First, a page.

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Connection across continents

I met Elly in an online poetry class run by Exeter University back in... oh, 2006 maybe. I dropped out but Elly and I kept in touch. We shared our pasts and presents, our thoughts and fears, our shames and aspirations. We've both gone through dark and difficult times. I'm not sure how much joy. Presumably some.


She lives on the beautiful Prince Edward Island on the east coast of Canada, the setting for the Anne of Green Gables books. Something about that - the island, the stories, the long winters and the sense of something closer to the wild - fits with an aspect of Elly that I can only describe as semi-mythical.


A couple of times we wrote a poem a day for a month and shared them with each other. I think 'Moon As Eve' originated there. We used to keep a shared dream diary online, recounting our dreams and analysing each others, after listening to Jungian therapist John Betts in an online series.


She's been the one person I could always rely on to look at my pictures and read my poems, my short stories and my attempts at novels, memoirs and non-fiction. As I've stumbled about in the dark, she's made consistent progress as a poet. She's been published in an anthology and in a chapbook of her own.


Her style is often cryptic, always ambiguous. The tone has a wryness and detachment as well as a deep and insightful clarity of vision, seeing into both the vulnerability and the understated but courageous defiance of her characters.


I asked her if I could feature one of her poems and she generously agreed.


Through Binoculars We See

E. E. Nobbs


A woman not young wears a knitted sweater 

(it’s gray), sits on a blanket, holds 


with bare feet a long hank of wool, unfolded, 

stretched between them – spread apart

they're serving as posts. She’s wrapping


blue yarn into a ball, which grows 

as she works (I think of blue planets 

-- globes covered with water).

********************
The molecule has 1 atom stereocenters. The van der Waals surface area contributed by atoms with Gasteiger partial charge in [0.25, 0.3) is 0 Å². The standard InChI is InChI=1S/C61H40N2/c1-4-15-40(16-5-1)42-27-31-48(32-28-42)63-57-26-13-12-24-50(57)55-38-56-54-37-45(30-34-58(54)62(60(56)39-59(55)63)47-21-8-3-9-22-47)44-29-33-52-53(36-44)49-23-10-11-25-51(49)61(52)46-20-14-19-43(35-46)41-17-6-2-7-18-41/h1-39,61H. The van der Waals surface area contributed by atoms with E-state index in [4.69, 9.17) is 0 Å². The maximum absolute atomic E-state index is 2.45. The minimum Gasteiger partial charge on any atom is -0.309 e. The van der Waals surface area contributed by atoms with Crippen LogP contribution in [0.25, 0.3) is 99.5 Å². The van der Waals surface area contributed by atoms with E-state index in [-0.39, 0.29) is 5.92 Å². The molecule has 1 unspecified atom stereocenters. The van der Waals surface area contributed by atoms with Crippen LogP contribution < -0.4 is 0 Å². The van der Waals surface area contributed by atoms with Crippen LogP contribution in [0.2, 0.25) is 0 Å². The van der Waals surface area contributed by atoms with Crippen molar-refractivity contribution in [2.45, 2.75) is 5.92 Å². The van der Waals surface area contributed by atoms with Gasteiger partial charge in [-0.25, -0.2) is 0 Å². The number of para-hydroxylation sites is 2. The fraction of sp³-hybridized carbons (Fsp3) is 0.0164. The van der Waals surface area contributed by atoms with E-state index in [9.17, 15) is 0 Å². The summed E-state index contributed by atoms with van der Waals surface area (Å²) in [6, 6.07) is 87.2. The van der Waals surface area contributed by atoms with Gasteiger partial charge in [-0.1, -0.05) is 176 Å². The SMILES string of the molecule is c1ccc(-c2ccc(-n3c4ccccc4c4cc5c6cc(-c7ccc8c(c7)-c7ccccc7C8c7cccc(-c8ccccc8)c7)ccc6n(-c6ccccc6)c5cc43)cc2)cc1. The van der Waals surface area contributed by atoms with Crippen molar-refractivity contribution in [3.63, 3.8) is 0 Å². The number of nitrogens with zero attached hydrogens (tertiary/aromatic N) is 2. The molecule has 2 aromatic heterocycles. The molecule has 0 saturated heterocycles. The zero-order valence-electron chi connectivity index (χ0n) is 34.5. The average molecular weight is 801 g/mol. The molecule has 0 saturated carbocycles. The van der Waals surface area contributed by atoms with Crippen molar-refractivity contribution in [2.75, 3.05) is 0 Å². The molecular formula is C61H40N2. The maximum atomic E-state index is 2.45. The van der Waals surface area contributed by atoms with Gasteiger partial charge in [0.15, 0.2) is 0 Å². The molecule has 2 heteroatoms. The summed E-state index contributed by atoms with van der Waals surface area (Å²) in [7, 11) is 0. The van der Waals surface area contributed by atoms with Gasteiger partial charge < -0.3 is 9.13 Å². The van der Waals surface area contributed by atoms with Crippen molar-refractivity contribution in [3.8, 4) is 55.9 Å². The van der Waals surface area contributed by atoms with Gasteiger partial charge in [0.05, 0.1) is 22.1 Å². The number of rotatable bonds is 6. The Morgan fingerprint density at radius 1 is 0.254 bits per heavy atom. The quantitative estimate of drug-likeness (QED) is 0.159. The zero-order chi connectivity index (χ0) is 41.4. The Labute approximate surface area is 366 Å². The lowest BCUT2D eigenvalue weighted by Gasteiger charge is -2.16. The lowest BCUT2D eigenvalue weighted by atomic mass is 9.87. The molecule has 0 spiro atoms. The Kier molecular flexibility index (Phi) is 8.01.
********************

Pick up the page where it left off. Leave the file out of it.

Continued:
The woman not young sits all alone 

on the beach over there.

The wind and she are both calm;


With the warm day’s late-sun 

at her back

– and the tall dunes, 

she has set herself this task, facing

the ocean, as if waiting.


You can find a reading of the poem here.


Firstly, the title, which also acts as a sort of opening line or introduction, 'framing' the poem. The poem is the scene 'we' see through the binoculars. This distances us from the action, but brings us into the act of observing. The character on the beach is not out of this world, just at one remove. We can be aware of her if we look.


This woman immediately made me think of the Three Fates, the Moirai in Greek mythology, who decided the fate of every human. Atropos was the one who decided how each human would die, and held shears in her hand with which she cut the thread of life. Clotho was the one who spun the thread, while Lachesis measured its length. This character has a different role, however: she is not cutting or spinning, she is entwining everything (all life?) together into something that resembles the earth. Instead of chopping up lives, she is binding it all together. This suggests to me an interconnected world; Gaia - the biosphere encompassing all life.


The woman is described as 'not young' (a term that is repeated later - it is important). This leaves her age open. Do we imagine a middle aged woman or a crone? We are free to fill in the gaps. But the choice of the description is interesting. Is the most critical thing about a women in a superficial, image-ruled society, the fact that she is 'not young'? Or is this openness less a criticism of the way things are than an expansion of possibility? The key feature, for me, is that this is a woman with some knowledge of living. She is not raw; she has experience.